Published on April 04, 2014
An Earthship under construction by volunteers in Arizona. The ecologically friendly homes are built using old tires and recycled materials. Jordan Cameron, 22, of Summerside wants to build a similar Earthship in Wellington this summer. Submitted photo
Published on April 04, 2014
Jordan Cameron, 22, of Summerside wants to build an Earthship in Wellington. He helped build one himself last fall, part of which involved compacting earth into old tires, which are used to make the Earthship’s walls. Submitted photo
WELLINGTON – A unique Prince County construction project has reached its crowdsourced funding objective.
Jordan Cameron, 22, of Summerside, is heading up an effort to build an Earthship home in Wellington and had put out a call in early April on the funding website Kickstarter for funding to help with the project.
He asked for $5,000 and as of this week had received pledges for $5,181.
While this effort wasn’t going to make or break the whole project seeing that counter tick over the fully funded mark was still a welcome sight, he said.
“We know there’s a lot of people willing to lend a hand when we start building but it’s also nice to hear of some who just want to support financially from afar,” he said.
The term "Earthship" is used to describe homes built using a method developed by Earthship Biotecture of Taos, New Mexico, in the early 1970s.
They use recycled junk as a primary building material and have a very small environmental footprint as a result.
They’ve been built all over the world in every kind of climate. Cameron has devoted the last couple of years to building one of his own in his home province.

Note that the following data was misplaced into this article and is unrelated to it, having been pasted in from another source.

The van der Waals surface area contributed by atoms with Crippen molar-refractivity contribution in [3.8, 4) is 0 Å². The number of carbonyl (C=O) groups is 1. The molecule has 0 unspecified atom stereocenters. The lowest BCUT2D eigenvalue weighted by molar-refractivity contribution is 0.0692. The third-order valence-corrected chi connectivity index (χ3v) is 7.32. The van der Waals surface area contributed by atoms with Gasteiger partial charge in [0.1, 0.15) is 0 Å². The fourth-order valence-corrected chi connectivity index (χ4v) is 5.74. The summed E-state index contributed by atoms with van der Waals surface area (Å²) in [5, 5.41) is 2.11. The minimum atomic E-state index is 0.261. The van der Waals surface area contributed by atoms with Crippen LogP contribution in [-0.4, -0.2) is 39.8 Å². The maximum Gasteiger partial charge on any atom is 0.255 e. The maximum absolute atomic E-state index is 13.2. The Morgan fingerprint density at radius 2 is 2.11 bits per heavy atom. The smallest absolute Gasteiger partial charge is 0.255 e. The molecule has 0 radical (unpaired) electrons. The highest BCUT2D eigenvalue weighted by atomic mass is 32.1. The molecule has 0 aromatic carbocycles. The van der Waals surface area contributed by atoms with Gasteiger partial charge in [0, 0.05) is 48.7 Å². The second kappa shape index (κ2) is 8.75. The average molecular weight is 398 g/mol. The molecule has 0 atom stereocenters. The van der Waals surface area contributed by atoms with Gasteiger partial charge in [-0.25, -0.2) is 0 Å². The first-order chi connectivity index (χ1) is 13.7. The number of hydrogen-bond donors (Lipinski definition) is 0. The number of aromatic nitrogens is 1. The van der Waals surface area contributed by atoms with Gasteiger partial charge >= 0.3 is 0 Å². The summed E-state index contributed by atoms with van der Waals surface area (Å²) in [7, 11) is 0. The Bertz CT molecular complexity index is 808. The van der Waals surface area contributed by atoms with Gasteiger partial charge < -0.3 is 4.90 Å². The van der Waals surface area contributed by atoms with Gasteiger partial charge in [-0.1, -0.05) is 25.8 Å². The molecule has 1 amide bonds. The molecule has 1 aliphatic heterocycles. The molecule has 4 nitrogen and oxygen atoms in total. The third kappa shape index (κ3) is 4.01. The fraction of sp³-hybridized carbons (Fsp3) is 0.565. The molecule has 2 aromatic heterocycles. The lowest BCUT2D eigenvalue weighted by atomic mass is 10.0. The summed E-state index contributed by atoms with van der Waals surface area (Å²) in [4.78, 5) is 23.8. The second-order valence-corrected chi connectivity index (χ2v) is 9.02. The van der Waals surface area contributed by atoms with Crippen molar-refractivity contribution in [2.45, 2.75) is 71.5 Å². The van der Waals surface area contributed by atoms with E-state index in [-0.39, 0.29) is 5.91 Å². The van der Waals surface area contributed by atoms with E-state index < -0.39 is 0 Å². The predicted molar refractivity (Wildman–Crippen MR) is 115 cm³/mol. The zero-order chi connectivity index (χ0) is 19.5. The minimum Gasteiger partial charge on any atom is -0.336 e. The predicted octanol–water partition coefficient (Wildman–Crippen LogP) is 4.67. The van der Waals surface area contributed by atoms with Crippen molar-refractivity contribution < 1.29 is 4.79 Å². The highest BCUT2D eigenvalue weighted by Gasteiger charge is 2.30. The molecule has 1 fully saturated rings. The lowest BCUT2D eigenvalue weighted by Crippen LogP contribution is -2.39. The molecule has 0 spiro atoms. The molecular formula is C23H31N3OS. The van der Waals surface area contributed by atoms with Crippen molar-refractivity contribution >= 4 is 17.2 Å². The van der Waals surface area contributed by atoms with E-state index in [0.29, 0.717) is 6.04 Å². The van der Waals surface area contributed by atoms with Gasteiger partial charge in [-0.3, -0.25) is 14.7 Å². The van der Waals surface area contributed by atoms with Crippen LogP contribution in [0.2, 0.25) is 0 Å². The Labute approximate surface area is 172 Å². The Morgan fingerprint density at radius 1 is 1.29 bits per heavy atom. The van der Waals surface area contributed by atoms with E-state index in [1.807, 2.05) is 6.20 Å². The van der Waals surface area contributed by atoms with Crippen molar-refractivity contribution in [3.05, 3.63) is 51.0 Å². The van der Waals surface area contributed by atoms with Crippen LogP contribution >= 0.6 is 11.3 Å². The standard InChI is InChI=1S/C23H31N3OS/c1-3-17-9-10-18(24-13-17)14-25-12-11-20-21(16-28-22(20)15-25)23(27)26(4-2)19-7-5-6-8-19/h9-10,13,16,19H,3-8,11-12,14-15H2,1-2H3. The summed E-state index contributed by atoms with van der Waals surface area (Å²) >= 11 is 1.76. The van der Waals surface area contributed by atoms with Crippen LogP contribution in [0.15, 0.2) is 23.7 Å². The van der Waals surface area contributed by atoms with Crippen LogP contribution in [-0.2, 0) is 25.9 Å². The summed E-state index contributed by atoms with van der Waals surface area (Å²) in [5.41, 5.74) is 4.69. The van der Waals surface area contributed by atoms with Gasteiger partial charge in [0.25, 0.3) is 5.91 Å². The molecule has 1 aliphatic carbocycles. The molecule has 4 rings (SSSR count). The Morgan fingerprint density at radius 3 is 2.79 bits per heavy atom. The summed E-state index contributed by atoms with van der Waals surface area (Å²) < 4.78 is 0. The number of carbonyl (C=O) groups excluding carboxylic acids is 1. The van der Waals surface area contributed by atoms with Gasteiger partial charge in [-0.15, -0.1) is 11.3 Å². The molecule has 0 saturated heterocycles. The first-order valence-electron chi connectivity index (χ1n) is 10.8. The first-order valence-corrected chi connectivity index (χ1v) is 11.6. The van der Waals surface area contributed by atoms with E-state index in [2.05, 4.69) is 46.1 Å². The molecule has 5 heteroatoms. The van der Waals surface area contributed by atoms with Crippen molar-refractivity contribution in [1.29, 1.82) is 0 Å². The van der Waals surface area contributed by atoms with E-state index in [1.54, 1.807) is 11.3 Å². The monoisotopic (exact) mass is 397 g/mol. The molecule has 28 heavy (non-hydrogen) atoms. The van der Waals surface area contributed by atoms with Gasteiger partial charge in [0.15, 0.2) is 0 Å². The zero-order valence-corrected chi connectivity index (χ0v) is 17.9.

He’s a graduated of the construction technology program at Holland College and recently completed a course in the U.S. on constructing Earthships.
One of the original goals behind the concept was that they be relatively easy to build compared to a traditional house. As a result, they can be built using mostly unskilled labour, usually volunteers.
Part of Cameron’s plan is to house several volunteer builders from away this summer at the build site. It gives them a working vacation and while they help out with his project.
He’s said that most of the money raised through the Kickstarted campaign will go towards provisioning and looking after the volunteers, though some of the money may find its way into paying for materials.
His goal has been to start construction on June 1 and he’s feverishly working to meet it.
“It’s going to be a photo finish … but we have volunteers coming to start right on June 1, so we’re going to try our best,” he said.
His plan is to live in the first home for about a year so he can work out any flaws. If all goes well, Cameron hopes to help build more Earthships on the Island in the years ahead.
Anyone who would like to stay updated on the Earthship’s progress can do so by following their Facebook page HERE.